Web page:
What is Melasma?
Melasma is a common skin condition where people develop dark spots and discoloration on their skin. Also sometimes known as chloasma, melasma is more prevalent in women and can occur after or during pregnancy – while men can still get melasma, approximately 90% of all cases are among women.
Melasma is characterized by dark patches of discolored skin. It most commonly occurs on the face. They are often symmetrical, and while they are most common on the face, any area of the skin that is exposed to the sun can also develop melasma. These spots of discolored skin are relatively harmless and are more so a cosmetic concern.
While dermatologists are unclear as to the specific cause for melasma, the condition is commonly associated with the presence of excess estrogen and progesterone – hormones mainly produced by women (and men to a lesser extent). This is why melasma is more prevalent in women who are pregnant or on birth control, as their hormones will likely be fluctuating. In addition, those with darker skin are more likely to experience melasma.
Diagnosis & Treatment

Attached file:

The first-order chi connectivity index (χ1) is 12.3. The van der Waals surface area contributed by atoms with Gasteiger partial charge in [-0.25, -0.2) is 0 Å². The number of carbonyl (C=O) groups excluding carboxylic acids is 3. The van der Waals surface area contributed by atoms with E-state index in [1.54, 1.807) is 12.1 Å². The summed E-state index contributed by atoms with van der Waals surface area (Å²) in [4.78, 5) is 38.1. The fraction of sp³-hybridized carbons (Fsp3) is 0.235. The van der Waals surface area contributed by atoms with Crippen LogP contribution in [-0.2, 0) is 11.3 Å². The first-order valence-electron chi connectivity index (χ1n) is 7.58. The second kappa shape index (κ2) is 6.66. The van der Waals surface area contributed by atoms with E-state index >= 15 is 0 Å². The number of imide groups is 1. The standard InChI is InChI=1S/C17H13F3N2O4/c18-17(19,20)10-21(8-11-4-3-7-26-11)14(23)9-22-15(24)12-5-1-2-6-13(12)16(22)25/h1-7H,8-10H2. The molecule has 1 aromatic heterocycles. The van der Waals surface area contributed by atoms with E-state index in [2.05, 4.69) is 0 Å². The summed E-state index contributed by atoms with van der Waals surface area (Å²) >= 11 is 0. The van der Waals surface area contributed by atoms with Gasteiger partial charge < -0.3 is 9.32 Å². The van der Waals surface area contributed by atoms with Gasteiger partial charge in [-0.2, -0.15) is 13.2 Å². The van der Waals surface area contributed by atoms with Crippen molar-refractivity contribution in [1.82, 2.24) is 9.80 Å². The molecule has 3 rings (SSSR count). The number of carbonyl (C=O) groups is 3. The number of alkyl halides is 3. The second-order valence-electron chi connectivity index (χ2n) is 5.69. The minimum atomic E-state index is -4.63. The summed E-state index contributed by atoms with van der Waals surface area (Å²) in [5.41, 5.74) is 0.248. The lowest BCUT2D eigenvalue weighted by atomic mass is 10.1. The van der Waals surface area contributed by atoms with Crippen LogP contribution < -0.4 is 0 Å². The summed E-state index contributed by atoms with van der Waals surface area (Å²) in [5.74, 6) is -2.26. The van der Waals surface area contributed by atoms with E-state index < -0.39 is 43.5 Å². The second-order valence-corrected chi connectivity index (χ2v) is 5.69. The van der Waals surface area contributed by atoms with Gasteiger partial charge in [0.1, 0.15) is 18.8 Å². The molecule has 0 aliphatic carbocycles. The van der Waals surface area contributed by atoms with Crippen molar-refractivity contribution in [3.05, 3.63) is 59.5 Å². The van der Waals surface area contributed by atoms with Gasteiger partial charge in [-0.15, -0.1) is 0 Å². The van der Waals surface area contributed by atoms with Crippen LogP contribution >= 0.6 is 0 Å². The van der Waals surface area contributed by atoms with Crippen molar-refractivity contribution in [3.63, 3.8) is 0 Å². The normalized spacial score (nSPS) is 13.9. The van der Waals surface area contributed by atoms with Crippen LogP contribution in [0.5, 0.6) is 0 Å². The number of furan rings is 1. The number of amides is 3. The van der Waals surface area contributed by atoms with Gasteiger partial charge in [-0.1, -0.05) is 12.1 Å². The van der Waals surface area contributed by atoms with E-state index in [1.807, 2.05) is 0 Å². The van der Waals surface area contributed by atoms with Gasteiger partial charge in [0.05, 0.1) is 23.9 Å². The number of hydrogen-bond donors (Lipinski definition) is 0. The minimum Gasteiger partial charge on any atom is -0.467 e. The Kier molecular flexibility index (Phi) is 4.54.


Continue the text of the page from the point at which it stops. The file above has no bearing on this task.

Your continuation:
Generally, this condition is diagnosed through a visual exam of the skin. In some rare cases, a biopsy may be ordered if any irregularities exist.
Melasma can disappear on its own, however, it most often remains and can worsen over time with additional sun exposure. Topical creams which help to brighten the skin and fade the presence of the dark spots help with the condition. Chemical peels and laser therapy may also help, but the most important factor both for the treatment and prevention of melasma is the use of sunscreen. During your consultation, Dr. Lodha will determine the correct course of treatment depending on the specifics of your case. For more information on melasma and other discoloration or to schedule a consultation, contact Pura Dermatology today.
DISCLAIMER: All information described here is a guideline. For true diagnosis and treatment, evaluation with a physician is mandatory. Treatments and symptoms discussed here are also a guideline and do not represent all treatments or all symptoms for any condition.